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I employed a self-control program that aimed to improve my tendency to engage in exercise/physical activity. I was the subject, a 19 year old west-african female, slightly above average weight, below average height and severely lacking in physical fitness. This was done through the use of one application on an iPhone 8+ and usage of an Apple Watch. The application used positive reinforcement to encourage individuals to exercise through the promise of monetary gain. In the baseline period of seven days, the results showed that I engaged in little to no physical activity. The next seven days implementing the intervention program showed a large increase in the amount of times I engaged in physical activity and also showed higher heart rates than in the baseline period.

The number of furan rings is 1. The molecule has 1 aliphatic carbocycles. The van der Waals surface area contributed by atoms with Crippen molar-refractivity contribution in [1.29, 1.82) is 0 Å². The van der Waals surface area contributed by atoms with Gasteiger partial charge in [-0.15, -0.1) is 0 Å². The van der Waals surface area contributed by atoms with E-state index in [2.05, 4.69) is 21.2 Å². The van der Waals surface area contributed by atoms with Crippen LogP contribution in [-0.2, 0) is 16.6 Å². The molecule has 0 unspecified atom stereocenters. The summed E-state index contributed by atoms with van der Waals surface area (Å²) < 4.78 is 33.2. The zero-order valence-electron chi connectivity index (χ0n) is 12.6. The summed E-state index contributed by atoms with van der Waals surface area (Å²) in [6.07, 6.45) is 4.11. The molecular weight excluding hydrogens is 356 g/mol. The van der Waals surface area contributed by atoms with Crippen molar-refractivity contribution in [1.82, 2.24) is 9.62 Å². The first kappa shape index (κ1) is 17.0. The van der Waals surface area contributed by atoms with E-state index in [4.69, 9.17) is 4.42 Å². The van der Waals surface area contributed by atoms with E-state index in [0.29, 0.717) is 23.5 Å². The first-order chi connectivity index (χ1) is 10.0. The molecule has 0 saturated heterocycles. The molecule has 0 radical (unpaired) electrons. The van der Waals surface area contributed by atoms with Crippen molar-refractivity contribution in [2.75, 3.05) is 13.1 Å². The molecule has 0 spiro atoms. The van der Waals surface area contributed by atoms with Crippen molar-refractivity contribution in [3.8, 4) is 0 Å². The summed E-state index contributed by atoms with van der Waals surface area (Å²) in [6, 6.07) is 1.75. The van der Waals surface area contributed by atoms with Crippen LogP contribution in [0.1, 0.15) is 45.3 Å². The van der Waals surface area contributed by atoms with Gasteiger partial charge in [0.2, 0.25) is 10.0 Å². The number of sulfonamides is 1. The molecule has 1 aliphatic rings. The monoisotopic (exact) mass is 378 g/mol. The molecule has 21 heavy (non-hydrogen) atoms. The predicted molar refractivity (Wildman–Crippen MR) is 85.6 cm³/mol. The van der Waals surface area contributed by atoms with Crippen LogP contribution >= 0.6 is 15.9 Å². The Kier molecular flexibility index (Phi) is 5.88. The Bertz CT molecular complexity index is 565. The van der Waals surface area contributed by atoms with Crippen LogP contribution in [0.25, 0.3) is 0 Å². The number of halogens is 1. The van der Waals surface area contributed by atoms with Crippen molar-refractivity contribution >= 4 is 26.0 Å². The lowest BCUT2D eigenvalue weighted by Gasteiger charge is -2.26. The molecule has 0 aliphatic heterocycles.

The program’s apparent success was not without limitations and minor failures that prevented the modified behaviour from being instilled.